Hungry Bats Jam Each Other's Sonar Signals

172 Hungry Bats Jam Each Other's Sonar Signals
Mexican free-tailed bats emit specialized signals that jam the echolocation of other bats competing for insect prey. This composite image depicts two bats competing for prey and a visual rendering of the jamming call / Nickolay Hristov

To locate food, bats make calls and listen for the echoes that return. Being able to echolocate has allowed them to become fierce aerial predators who hunt in complete darkness -- but this biological sonar is vulnerable to interference. When rival bats are on the same trail of delectable insects, a special jamming call can throw off the competition. The findings were published in Science this week. 

Aaron Corcoran and William Conner of Wake Forest University studied foraging tactics of Mexican free-tailed bats (Tadarida brasiliensis) in a series of field recordings and playback experiments. Up to a million of these bats live together in a single cave, and they emit at least 15 different types of social calls. The duo recorded audio and video of the bats at the Southwestern Research Station in Arizona and in a high school parking lot in New Mexico. They also created 3D reconstructions of their flight paths. 


To the right, the ultraviolet light tower attracts foraging bats, and bat sounds were recorded on two ultrasonic microphone arrays placed below the light. 

One of the sounds they captured, called the “feeding buzz,” is a fast call that gets faster as the bats hone in on the position of their insect prey during the final moments of pursuit. They also captured a previously unstudied call that bats only seem to make when nearby bats are doing their feeding buzz.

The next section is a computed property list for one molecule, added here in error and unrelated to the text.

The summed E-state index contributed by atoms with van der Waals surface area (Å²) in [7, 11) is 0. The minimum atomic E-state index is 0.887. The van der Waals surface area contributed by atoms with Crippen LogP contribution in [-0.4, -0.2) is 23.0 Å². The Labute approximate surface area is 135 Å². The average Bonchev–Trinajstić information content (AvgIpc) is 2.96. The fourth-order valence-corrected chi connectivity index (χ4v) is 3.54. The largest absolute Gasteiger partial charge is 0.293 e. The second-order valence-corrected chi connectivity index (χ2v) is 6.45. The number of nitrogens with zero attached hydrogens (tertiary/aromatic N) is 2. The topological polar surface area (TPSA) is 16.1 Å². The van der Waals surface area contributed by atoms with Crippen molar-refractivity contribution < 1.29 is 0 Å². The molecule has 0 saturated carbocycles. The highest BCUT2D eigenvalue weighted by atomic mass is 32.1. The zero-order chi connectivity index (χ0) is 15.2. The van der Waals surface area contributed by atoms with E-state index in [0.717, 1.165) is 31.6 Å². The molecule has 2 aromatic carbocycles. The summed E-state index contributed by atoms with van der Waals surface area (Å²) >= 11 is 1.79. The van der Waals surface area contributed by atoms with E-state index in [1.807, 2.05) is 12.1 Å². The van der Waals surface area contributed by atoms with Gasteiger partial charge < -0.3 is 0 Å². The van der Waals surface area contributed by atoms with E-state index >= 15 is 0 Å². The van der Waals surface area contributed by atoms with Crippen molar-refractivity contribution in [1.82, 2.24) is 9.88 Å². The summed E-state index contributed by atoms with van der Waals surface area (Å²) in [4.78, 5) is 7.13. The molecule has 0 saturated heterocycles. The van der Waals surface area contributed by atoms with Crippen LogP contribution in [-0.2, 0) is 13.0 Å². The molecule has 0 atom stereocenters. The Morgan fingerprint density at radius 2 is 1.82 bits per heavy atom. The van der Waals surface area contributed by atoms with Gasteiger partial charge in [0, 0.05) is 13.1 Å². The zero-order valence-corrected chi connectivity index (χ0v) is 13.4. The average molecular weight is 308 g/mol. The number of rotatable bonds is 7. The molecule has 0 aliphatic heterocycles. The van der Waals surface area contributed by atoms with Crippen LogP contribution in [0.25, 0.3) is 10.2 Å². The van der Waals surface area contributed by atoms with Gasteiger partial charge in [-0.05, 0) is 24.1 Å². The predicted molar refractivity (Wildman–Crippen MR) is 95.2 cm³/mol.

Previous research showed that using different sound frequencies allows many bats to hunt in the same space -- jamming each other's signals was seemingly inadvertent. But something more devious was going on here. It was no accident: The jamming was adaptive. “The jamming signal has been designed by evolution to maximally disrupt the other bat's echolocation," Corcoran tells New Scientist. "For this type of jamming, the interfering sound needs to overlap the echoes in time and frequency." With the signal covering all the frequencies used by the other bat, there's no available frequency to shift to.

In extended interactions, the bats emitted ultrasonic signals that created sound waves to confuse the processing done by the other bat's auditory neurons. “They use it at the moment of truth, when the hunter is zeroing in on its prey,” Conner tells Science, disrupting the feeding buzz echolocation and making it impossible to determine insect position. 


"Bats have solved the puzzle of sonar jamming in one of the ways that sonar and radar engineers have used,” Conner tells Population Mechanics. “Bats just found the solution 65 million years earlier.”

In a second experiment, the team lured wild bats to moths that were suspended from an ultra-thin fishing line while different ultrasonic sounds were played from a speaker. Playbacks of the jamming call caused the foraging bats to miss their insect targets: They were 73.5 percent less successful at capturing their prey, compared with control sounds. 

"This is the first study to show that bats actively jam the echolocation of other bats,” Corcoran says in a news release, “and it increases the number of known functions of bat sounds to three: echolocation, communication, and acoustic interference.”

Images: Nickolay Hristov (top), Aaron Corcoran (middle)


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  • echolocation,

  • bats,

  • interference